First Ride: 2021 Harley-Davidson Pan America 1250 Special

When Harley-Davidson first announced it would be building an adventure touring motorcycle, the Pan America 1250, doubt began to fester in the minds of riders everywhere. What did The Motor Company know about off-roading? How heavy was this Hog gonna be? If a loud-pipe belches in the forest, will anybody care?

I, on the other hand, had faith.

2021 Harley-Davidson Pan America 1250 Special

You don’t get to be a century’s-old company by ignoring what your customers want. And Harley strictly abides by the whims of their clientele. Some might even say they do so to a fault. It’s why their cruisers continue to look, sound and perform in a similar way to how they always have. So, it would make sense for Harley-Davidson to do some homework before entering into an entirely new segment. Well, they did. Years of research, experimentation and development ensued.

And let me tell you, that homework has paid off.

The 2021 Harley-Davidson Pan America 1250 Special is an incredibly well sorted machine. It should be squarely on the radar of anyone considering a full-sized ADV rig or long range tourer. In fact, I think it may even be good enough to sway some of the haters out there.

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2021 Harley-Davidson Pan America 1250 Special


Firing up the 1,252cc Revolution Max motor certainly doesn’t reveal its American Dairyland roots. Gone is the patented, lopey “potato potato” exhaust note of Harley lore: the liquid-cooled, 60-degree V-Twin motor found here is raucous, fast-spinning and modern. With my eyes closed, I might tell you it’s 90-degree firing order sounds a bit like the offspring from an Africa Twin 1100 and a previous generation Ducati Multistrada 1260 S’s. Albeit with a little less bass and a smoker’s rasp.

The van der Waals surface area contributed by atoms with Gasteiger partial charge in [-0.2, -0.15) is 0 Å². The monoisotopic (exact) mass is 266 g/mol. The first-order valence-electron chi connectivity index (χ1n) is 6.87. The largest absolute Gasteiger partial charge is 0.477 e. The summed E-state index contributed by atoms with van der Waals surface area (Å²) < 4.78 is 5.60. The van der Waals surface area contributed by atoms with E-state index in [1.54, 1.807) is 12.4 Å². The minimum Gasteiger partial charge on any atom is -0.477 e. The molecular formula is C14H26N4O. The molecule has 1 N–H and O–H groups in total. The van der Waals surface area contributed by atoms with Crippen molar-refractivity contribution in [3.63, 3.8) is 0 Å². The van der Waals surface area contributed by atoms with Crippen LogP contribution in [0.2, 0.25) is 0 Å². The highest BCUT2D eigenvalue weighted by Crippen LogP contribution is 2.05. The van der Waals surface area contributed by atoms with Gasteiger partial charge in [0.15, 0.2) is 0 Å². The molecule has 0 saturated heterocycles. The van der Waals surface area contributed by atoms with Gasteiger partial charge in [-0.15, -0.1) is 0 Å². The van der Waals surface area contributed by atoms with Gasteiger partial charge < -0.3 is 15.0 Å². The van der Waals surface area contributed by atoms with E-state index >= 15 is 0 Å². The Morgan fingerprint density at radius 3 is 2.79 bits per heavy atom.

There is computer controlled variable valve timing going on at both the intake and exhaust cams of each cylinder that can adjust up to 40-degrees in rotation to optimize the powerband. There are two counterbalancers at play to keep things smooth, and it uses hydraulic valve lash adjusters, so there are no costly, labour intensive valve adjustments to make. Ever.

This new all-new motor produces 150 horsepower at 6,750 rpm and almost 94 lb-ft of torque. That grunt comes on early and builds with an appreciable linear climb. In and around town and on loose surfaces it feels tractable, poised and well-behaved but get it on a stretch of road, winding or otherwise, and it comes alive. This Wisconsin-built motor comes into its own above 4,500 rpm and loves to hang in its upper echelon. It pulls hard, runs long and there’s little to no distracting vibration; revs spool up quickly and smoothly all the way to 9k and the fuelling is near perfect.

2021 Harley-Davidson Pan America 1250 Special

Just twist the grip, ratchet through the gears and disappear: there’s no “clunk” going on with the cogs here, only “snick, snick, snick”.  The Pan America’s six-speed transmission is of unit-type construction and uses a cable-actuated slipper clutch to send power to the meaty 170-series rear tire via that final, chain-drive.